Been there. Done that. With twins. I would go in,and it would be an hour or so before they were back to sleep. That went on for a couple of weeks.In the end, I let them cry it out, promising myself that I'd go in after 10 minutes to calm them down. (Keep in mind, I didn't nurse the boys, so...). I never had to go back in. They were out cold within 10 minutes. The rants went on for about a week. Then there was peace and quite in the house once again (just in time for dear hubby to get back from sea duty with the Navy. Go figure!)

Posted by: Beth at October 26, 2003 05:21 PM

Amen, and my thanks to Ferber. That's what I did with both my kids, and they're teenagers now and I still turn to that book for the occasional sleep problem.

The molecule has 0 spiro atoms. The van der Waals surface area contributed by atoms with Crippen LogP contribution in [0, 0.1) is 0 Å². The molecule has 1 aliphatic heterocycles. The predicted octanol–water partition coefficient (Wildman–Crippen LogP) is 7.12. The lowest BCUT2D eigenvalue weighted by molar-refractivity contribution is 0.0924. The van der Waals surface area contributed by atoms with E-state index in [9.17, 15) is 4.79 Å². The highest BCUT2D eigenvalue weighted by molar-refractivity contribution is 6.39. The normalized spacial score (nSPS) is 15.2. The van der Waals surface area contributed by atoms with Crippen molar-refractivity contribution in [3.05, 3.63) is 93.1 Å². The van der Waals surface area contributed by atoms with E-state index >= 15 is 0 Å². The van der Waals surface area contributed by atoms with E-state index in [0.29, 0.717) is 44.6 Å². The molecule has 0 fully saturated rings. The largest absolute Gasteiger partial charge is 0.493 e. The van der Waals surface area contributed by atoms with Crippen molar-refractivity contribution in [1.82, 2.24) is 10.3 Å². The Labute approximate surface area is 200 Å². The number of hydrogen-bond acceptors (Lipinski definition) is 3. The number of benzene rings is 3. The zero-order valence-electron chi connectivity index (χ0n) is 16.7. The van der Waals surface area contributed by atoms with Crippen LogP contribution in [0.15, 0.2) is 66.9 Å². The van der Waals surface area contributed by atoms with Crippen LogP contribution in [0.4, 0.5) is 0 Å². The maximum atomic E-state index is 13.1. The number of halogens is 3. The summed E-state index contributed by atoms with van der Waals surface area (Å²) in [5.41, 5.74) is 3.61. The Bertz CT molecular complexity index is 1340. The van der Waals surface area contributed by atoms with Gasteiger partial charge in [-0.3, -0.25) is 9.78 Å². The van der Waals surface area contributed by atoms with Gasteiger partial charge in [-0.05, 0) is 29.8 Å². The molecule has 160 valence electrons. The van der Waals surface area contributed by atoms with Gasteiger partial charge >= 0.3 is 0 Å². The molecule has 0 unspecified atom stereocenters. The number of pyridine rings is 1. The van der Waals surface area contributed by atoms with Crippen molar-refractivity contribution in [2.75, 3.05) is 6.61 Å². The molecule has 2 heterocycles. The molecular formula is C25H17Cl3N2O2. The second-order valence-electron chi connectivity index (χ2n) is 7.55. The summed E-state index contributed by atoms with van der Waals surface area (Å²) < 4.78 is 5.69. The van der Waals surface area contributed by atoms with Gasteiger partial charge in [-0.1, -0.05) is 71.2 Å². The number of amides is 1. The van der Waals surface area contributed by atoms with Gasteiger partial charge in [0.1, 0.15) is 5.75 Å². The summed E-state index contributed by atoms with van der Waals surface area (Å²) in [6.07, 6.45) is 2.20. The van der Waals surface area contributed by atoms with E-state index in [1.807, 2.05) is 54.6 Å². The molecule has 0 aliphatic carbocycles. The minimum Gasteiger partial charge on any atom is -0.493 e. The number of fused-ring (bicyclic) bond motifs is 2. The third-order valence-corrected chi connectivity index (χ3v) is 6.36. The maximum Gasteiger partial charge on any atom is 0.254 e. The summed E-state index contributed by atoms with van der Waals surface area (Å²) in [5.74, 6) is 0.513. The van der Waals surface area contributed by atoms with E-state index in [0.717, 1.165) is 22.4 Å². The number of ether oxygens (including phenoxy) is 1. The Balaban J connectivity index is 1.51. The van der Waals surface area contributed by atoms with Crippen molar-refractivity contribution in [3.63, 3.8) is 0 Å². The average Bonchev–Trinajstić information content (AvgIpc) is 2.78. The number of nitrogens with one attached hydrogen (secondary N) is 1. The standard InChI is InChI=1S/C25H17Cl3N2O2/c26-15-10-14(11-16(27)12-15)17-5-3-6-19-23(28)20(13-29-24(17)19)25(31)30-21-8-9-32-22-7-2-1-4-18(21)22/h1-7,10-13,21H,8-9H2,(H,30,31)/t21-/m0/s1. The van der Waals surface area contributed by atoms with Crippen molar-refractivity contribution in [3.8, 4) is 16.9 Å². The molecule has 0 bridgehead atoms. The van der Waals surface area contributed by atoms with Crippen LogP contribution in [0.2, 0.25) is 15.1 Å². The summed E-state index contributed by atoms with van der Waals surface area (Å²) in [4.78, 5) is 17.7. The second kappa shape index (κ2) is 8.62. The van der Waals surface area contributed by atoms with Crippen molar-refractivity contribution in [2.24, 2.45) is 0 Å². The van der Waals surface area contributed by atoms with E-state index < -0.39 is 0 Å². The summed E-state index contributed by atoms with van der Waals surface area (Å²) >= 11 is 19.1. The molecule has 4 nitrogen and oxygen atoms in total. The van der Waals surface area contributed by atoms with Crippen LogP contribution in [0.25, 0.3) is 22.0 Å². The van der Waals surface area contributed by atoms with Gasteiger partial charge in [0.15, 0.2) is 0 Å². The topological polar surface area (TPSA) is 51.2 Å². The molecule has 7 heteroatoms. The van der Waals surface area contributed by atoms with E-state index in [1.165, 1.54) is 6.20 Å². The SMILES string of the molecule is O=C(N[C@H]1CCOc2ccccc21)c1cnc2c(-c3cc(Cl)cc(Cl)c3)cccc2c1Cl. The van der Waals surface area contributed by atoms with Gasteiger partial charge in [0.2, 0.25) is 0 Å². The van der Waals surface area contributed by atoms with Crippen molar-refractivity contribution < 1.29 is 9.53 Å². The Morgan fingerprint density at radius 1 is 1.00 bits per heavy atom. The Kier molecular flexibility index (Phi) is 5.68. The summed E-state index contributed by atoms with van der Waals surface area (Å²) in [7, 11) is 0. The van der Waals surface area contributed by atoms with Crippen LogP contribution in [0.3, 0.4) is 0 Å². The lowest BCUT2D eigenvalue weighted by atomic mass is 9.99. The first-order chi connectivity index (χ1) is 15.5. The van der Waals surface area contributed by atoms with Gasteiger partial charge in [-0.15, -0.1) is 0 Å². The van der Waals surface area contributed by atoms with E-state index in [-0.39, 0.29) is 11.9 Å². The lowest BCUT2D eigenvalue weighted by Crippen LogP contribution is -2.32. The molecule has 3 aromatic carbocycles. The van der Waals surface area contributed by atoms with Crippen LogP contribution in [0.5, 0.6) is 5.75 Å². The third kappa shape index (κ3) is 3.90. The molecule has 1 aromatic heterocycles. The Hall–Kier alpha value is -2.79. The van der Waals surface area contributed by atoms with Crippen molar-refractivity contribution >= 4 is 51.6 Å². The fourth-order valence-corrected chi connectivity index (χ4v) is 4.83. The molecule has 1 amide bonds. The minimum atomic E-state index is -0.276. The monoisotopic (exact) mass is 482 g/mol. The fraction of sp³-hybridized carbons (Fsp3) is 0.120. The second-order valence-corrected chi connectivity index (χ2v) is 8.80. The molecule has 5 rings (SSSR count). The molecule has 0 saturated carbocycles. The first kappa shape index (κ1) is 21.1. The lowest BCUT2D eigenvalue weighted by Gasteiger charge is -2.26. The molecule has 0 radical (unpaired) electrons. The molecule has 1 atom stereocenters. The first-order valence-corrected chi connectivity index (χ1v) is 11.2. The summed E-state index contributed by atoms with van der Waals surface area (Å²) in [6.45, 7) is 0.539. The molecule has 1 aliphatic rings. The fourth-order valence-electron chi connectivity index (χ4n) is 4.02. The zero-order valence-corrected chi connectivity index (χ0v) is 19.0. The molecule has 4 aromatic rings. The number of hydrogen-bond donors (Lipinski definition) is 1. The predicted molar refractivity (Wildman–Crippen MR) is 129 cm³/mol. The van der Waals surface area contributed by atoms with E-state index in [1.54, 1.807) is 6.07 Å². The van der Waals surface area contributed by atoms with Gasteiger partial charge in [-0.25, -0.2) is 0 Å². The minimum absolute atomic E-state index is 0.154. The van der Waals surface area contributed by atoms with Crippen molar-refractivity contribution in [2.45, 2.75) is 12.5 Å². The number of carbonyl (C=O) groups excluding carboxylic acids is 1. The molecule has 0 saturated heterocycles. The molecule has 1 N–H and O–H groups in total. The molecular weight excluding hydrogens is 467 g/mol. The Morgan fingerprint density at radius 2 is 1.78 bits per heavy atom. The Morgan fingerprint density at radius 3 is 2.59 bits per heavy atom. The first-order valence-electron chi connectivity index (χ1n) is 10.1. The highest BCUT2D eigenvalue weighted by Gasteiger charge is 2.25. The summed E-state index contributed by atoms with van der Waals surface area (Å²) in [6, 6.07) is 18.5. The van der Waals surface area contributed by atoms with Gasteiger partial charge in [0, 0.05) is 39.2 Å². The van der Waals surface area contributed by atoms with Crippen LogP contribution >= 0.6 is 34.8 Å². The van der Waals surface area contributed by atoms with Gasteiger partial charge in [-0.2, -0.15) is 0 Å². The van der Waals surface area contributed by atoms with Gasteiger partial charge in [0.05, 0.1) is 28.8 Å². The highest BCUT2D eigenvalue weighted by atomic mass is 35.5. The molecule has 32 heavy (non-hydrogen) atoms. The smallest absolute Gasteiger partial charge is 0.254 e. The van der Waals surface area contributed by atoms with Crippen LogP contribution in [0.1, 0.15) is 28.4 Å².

Posted by: Kris Hasson-Jones at October 27, 2003 12:40 PM

Depends on the child. And on the parent. I have a friend whose daughter literally would not go to sleep at night without a cuddle. She's been a difficult sleeper her entire life, and is going to be one hell of an all-nighter champion once she gets to college. She seems to thrive on lack of sleep. It's astonishing.

Of course, you can't throw shoes at them. That's what I do when my cats wake me up in the middle of the night.

Posted by: Meryl Yourish at October 29, 2003 11:05 PM